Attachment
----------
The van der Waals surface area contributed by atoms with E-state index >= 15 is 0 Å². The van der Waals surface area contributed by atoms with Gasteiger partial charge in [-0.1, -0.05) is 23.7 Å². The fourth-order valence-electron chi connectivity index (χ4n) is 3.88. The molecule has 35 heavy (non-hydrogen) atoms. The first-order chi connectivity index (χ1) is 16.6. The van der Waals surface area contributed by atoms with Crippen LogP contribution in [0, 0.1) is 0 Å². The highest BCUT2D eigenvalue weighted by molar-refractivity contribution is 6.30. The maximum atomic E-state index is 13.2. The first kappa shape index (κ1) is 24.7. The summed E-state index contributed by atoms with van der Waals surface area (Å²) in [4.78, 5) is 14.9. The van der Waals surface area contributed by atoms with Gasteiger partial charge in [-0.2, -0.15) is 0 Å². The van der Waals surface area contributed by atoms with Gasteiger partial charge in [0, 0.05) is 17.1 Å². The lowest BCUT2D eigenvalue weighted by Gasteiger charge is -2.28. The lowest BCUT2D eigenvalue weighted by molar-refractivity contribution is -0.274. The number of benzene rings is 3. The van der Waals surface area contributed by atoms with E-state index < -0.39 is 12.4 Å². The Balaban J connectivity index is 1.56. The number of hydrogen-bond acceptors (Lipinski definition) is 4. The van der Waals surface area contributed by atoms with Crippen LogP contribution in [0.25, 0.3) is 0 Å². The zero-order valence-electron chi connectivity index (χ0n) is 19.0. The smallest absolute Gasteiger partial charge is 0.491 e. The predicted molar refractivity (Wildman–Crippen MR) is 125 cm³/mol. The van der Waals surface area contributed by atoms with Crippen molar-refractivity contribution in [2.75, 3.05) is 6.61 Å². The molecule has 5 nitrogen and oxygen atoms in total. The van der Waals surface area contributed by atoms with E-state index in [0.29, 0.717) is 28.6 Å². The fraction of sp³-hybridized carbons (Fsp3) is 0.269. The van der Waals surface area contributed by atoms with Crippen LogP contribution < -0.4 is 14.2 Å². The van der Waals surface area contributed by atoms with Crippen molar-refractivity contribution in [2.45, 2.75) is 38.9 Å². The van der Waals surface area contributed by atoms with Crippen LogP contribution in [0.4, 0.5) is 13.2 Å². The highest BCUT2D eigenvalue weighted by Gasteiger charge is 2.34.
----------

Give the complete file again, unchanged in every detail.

The van der Waals surface area contributed by atoms with E-state index >= 15 is 0 Å². The van der Waals surface area contributed by atoms with Gasteiger partial charge in [-0.1, -0.05) is 23.7 Å². The fourth-order valence-electron chi connectivity index (χ4n) is 3.88. The molecule has 35 heavy (non-hydrogen) atoms. The first-order chi connectivity index (χ1) is 16.6. The van der Waals surface area contributed by atoms with Crippen LogP contribution in [0, 0.1) is 0 Å². The highest BCUT2D eigenvalue weighted by molar-refractivity contribution is 6.30. The maximum atomic E-state index is 13.2. The first kappa shape index (κ1) is 24.7. The summed E-state index contributed by atoms with van der Waals surface area (Å²) in [4.78, 5) is 14.9. The van der Waals surface area contributed by atoms with Gasteiger partial charge in [-0.2, -0.15) is 0 Å². The van der Waals surface area contributed by atoms with Gasteiger partial charge in [0, 0.05) is 17.1 Å². The lowest BCUT2D eigenvalue weighted by Gasteiger charge is -2.28. The lowest BCUT2D eigenvalue weighted by molar-refractivity contribution is -0.274. The number of benzene rings is 3. The van der Waals surface area contributed by atoms with E-state index < -0.39 is 12.4 Å². The Balaban J connectivity index is 1.56. The number of hydrogen-bond acceptors (Lipinski definition) is 4. The van der Waals surface area contributed by atoms with Crippen LogP contribution in [0.25, 0.3) is 0 Å². The zero-order valence-electron chi connectivity index (χ0n) is 19.0. The smallest absolute Gasteiger partial charge is 0.491 e. The predicted molar refractivity (Wildman–Crippen MR) is 125 cm³/mol. The van der Waals surface area contributed by atoms with Crippen molar-refractivity contribution in [2.75, 3.05) is 6.61 Å². The molecule has 5 nitrogen and oxygen atoms in total. The van der Waals surface area contributed by atoms with E-state index in [0.29, 0.717) is 28.6 Å². The fraction of sp³-hybridized carbons (Fsp3) is 0.269. The van der Waals surface area contributed by atoms with Crippen LogP contribution < -0.4 is 14.2 Å². The van der Waals surface area contributed by atoms with Crippen molar-refractivity contribution in [2.45, 2.75) is 38.9 Å². The van der Waals surface area contributed by atoms with Crippen LogP contribution in [0.4, 0.5) is 13.2 Å². The highest BCUT2D eigenvalue weighted by Gasteiger charge is 2.34.